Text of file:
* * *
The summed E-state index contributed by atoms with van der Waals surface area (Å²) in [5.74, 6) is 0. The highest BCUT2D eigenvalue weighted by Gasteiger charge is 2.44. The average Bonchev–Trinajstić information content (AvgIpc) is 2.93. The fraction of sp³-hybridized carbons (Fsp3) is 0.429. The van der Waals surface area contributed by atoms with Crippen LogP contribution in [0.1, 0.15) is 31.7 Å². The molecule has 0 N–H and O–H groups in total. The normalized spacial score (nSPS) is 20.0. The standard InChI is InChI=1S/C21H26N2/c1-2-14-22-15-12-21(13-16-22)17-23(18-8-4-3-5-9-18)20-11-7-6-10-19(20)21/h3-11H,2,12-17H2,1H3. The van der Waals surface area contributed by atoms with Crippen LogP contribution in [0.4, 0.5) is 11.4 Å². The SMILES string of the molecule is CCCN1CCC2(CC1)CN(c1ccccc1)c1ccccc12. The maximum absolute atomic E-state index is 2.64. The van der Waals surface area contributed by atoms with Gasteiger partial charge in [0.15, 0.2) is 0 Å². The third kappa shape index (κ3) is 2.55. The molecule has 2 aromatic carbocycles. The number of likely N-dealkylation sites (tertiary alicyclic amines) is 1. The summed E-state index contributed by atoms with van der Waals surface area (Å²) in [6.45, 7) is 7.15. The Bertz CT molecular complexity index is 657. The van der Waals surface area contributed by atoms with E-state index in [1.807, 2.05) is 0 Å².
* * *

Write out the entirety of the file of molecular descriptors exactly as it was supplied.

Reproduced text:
The summed E-state index contributed by atoms with van der Waals surface area (Å²) in [5.74, 6) is 0. The highest BCUT2D eigenvalue weighted by Gasteiger charge is 2.44. The average Bonchev–Trinajstić information content (AvgIpc) is 2.93. The fraction of sp³-hybridized carbons (Fsp3) is 0.429. The van der Waals surface area contributed by atoms with Crippen LogP contribution in [0.1, 0.15) is 31.7 Å². The molecule has 0 N–H and O–H groups in total. The normalized spacial score (nSPS) is 20.0. The standard InChI is InChI=1S/C21H26N2/c1-2-14-22-15-12-21(13-16-22)17-23(18-8-4-3-5-9-18)20-11-7-6-10-19(20)21/h3-11H,2,12-17H2,1H3. The van der Waals surface area contributed by atoms with Crippen LogP contribution in [0.4, 0.5) is 11.4 Å². The SMILES string of the molecule is CCCN1CCC2(CC1)CN(c1ccccc1)c1ccccc12. The maximum absolute atomic E-state index is 2.64. The van der Waals surface area contributed by atoms with Gasteiger partial charge in [0.15, 0.2) is 0 Å². The third kappa shape index (κ3) is 2.55. The molecule has 2 aromatic carbocycles. The number of likely N-dealkylation sites (tertiary alicyclic amines) is 1. The summed E-state index contributed by atoms with van der Waals surface area (Å²) in [6.45, 7) is 7.15. The Bertz CT molecular complexity index is 657. The van der Waals surface area contributed by atoms with E-state index in [1.807, 2.05) is 0 Å².